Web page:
UOSM2021 More or Less
The module aims to provide a framework for active citizens to understand, manipulate present and respond to the data they encounter every day in news, current affairs, advertising etc.
Aims and Objectives
•Detect misleading uses of statistical data and arguments, e.g. the prosecutor’s fallacy. • Recognize the limits of mathematical and statistical models and apply that knowledge to interpret claims made on the basis of them. • Draw appropriate conclusions from raw data. • Choose appropriate methods to illustrate raw data and support any conclusions.
Having successfully completed this module you will be able to:
- Intrapersonal skills: the ability to analyse an article as a group and to draw consensual conclusions
- Critical thinking: the ability to detect and analyse common fallacies and flawed or misleading uses of data
- Communication skills: the ability to present data and arguments based on data in a meaningful way in a variety of media
Most mathematical/statistical modules for non-mathematicians (eg Mathematics for Engineers) are technical in nature, relatively sophisticated in mathematical terms and technique driven. This module, however, is driven by the use that is made in the media, advertising, politics etc of mathematical/statistical ideas and results. A key first step is critical review. However, we feel that this is necessary but not sufficient. Hence the module also aims to enable students to adapt media reports etc. to incorporate sound mathematical/statistical interpretations that are still suitable for the target audience. This will also allow us to explore the limits of the use of data in journalism and civic life, which we will do with the assistance of experts from the media (see below). How is this module innovative in content? The emphasis on studying current affairs and handling contemporary data from the media distinguishes this module from other methods courses, which tend to focus on controlled situations. On the other hand this module differs from a course in media semiotics in its emphasis on mathematical and statistical interpretation of the claims made by journalists, advertisers, politicians and others.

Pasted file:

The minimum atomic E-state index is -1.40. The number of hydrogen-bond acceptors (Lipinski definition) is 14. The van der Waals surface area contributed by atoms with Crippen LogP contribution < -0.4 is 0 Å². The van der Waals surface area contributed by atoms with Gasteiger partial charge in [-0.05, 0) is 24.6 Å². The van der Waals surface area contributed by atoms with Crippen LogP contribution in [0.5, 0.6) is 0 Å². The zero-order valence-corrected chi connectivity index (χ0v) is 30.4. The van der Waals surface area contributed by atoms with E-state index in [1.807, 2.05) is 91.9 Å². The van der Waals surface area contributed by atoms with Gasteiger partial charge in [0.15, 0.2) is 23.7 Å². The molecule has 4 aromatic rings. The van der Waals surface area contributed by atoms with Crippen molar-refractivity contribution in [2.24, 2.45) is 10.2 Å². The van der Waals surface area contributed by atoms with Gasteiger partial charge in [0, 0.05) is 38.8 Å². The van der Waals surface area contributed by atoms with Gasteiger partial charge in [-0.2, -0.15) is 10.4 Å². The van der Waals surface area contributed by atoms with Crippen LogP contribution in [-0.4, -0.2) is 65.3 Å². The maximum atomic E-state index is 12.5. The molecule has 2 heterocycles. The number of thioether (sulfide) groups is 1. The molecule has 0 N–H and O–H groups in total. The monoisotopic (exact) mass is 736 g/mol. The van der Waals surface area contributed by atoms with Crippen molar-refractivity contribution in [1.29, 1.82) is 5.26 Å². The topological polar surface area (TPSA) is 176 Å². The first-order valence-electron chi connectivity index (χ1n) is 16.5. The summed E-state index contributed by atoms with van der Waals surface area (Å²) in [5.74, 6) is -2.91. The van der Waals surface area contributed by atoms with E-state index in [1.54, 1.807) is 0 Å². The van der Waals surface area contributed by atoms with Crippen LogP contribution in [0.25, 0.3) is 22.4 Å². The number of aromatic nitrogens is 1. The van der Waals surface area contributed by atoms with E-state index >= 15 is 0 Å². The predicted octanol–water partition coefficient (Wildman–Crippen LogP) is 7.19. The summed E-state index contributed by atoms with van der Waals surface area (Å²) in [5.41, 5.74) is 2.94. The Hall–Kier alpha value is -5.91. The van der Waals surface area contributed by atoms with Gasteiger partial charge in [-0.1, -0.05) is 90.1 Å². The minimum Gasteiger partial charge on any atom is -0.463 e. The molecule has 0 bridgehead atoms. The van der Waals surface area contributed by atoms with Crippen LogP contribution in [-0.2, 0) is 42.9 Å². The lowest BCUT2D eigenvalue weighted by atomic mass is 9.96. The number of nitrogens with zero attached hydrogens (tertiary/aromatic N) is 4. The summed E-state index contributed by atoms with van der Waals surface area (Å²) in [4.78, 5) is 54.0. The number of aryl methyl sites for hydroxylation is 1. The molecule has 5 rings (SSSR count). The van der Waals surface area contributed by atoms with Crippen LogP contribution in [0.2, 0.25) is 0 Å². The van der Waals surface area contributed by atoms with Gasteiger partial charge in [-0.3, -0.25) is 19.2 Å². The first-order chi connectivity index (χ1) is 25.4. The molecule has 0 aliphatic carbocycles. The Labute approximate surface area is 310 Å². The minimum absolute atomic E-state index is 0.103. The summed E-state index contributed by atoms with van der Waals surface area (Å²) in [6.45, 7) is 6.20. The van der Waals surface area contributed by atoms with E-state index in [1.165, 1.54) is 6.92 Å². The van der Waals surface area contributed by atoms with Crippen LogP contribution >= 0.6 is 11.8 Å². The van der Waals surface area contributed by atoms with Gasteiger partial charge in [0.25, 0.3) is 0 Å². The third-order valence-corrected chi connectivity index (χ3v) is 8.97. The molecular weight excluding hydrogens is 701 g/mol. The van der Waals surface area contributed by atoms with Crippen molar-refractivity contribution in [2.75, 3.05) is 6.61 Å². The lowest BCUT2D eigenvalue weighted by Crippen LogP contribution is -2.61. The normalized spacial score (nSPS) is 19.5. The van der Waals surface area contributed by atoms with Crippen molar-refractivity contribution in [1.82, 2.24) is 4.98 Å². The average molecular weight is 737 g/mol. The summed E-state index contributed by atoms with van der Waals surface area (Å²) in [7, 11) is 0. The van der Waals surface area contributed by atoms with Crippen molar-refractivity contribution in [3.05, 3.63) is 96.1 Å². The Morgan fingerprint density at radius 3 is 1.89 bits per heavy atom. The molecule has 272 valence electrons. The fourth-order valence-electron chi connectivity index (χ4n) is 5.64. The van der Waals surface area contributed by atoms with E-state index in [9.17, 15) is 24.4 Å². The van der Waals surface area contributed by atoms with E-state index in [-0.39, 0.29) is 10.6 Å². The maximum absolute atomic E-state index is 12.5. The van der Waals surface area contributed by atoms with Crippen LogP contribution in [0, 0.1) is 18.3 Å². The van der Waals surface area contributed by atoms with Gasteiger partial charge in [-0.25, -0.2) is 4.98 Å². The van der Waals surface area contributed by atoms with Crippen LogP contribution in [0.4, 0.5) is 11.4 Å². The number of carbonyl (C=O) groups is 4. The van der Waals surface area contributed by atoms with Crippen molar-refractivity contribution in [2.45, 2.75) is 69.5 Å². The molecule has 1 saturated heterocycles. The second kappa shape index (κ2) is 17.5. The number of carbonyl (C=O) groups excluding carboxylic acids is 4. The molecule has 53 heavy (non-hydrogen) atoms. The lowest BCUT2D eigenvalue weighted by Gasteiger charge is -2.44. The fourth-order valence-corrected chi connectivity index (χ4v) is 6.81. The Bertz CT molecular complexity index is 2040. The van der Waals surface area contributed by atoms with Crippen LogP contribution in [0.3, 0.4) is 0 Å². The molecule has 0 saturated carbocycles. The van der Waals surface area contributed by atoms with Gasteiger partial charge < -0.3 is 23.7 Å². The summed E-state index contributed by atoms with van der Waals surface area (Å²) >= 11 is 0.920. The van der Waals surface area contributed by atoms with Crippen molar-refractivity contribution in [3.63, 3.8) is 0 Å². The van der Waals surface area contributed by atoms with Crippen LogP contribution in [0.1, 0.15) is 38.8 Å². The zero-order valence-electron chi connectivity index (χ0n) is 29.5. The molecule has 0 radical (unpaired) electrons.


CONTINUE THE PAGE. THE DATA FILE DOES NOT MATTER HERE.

In mathematical modules students may be asked to review material critically or to find solutions to problems, but, particularly in the summative assessment for this module, students will need to combine these aspects
Learning and Teaching
Teaching and learning methods
Each week the class will examine a story from current media or from a bank of case studies to be developed, exploring the claims made within it and the data underlying those claims. Appropriate tools for examining those claims will be introduced and their application will be discussed. Example questions from recent events might include: • An examination of the claims that the breast implants provided by PIP are faulty. (Risks versus likelihood). • An exploration of what the 3 sigma test invoked by physicists in the hunt for the Higgs Boson actually means, and what standards we might apply to test other claims. (Hypothesis testing). • A discussion of the statistics underlying the UCAS data for University admissions over the last three years and the effect of the introduction of fees. (Analysing trends over time). • What does it mean to say that public sector pensions are more generous than private sector schemes? (A discussion of how data types and shapes impinge on summary measures). How is this module innovative in delivery? We will make use of open discussions to expose the (correct and incorrect) use of basic mathematical tools rather than focus on the detail of mathematical methods. The emphasis on contemporary journalism will, we hope, keep the delivery fresh, and the ability to select topics with the class during term will ensure that it is vital and relevant. We have links with the media via the National Cipher Challenge and we will exploit these to get external input from media experts who can give balance to the rather cynical view of the media that this module might otherwise present. The renowned science journalist (and honorary graduate of Southampton University) Simon Singh has agreed to give a lecture in the module on the use of statistics in journalism. Other potential contributors include Tim Harford (presenter of the Radio 4 programme More or Less which inspired this module), Newsnight journalist Mark Urban (with whom we already have links via the National Cipher Challenge) and media alumni including Jon Sopel.
|Total study time||150|
Resources & Reading list
Others. An archive of recent media stories in which data, statistics or mathematical models are invoked, together with licenses to cover their use in the classroom. Researcher time to analyse the stories in the archive and to prepare briefing notes for them. Access to video and sound recording equipment for student access in order to prepare their own versions of media stories.